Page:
Dentures vs. Dental Implants

Goals

The goal is to find out what problems people have with dentures, how they learn about dental implants, how dentists market switching from dentures to implants, and how people perform research on dental implants.

Early Findings

  • Common problems that people experience with dentures include gum irritation, problems speaking, and the dentures slipping around in the mouth.
  • Denture slippage often lessens over time as people train their muscles in their cheeks and tongue to hold the dentures in place. Unfortunately, this can be hard to do as muscles age, causing people to divert to having denture slippage issues.
  • One alternative to traditional dentures are overdentures, which are dentures that are held in place by either a few implants or existing teeth. These don't slip like traditional dentures do.
  • The pros of dental implants include less chance of losing bone in the jaw, durability, and the fact that they are anchored in place so they don't slip and it is easier to eat with them.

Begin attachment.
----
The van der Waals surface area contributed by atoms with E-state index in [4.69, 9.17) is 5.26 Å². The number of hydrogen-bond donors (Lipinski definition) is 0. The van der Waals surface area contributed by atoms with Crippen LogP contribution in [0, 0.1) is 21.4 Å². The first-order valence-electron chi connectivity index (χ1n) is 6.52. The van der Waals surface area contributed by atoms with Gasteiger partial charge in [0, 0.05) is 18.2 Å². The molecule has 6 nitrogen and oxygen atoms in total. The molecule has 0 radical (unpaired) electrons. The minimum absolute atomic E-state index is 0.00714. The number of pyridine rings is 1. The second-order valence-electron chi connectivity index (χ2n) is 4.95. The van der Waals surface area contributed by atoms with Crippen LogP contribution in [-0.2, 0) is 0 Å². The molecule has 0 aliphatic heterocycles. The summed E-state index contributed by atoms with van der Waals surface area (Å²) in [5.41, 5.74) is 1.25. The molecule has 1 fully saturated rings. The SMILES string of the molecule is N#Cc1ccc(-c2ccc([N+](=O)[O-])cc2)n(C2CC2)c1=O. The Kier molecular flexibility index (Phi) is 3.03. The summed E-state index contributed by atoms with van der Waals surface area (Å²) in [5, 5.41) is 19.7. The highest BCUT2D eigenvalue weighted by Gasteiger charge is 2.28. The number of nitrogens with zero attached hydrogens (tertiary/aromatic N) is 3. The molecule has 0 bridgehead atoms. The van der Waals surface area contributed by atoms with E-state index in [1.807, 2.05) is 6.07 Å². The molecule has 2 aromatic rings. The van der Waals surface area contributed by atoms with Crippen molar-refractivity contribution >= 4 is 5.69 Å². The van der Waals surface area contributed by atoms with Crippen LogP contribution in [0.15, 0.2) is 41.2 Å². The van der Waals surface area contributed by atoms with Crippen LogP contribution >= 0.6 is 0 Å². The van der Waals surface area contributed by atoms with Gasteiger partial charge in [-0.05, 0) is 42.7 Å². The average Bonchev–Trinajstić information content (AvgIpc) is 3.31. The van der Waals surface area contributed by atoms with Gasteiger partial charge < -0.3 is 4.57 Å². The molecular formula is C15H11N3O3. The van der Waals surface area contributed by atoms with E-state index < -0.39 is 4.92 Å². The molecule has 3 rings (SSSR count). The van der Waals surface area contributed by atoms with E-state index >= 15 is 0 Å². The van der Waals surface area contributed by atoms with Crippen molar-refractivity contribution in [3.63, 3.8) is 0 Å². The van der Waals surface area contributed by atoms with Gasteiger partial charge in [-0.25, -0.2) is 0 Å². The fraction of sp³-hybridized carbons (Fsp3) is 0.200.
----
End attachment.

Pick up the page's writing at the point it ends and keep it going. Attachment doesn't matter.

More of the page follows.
• The cons of dental implants include that it can take up to six months for implants to fully heal, they often require additional dental procedures in the future, and they are much more costly than dentures.
  • This example of a dental implant advertisement from a dentist shows that they combine bulleted pros for dental implants with an informative video. They use the term "revolutionary" to describe the implants.
  • Some dentists address the fears of implants, such as pain, on their websites and in their advertising, like this dentist. This suggests enough people have inquired about the pain for them to put a "myths" section online.

Proposed next steps:

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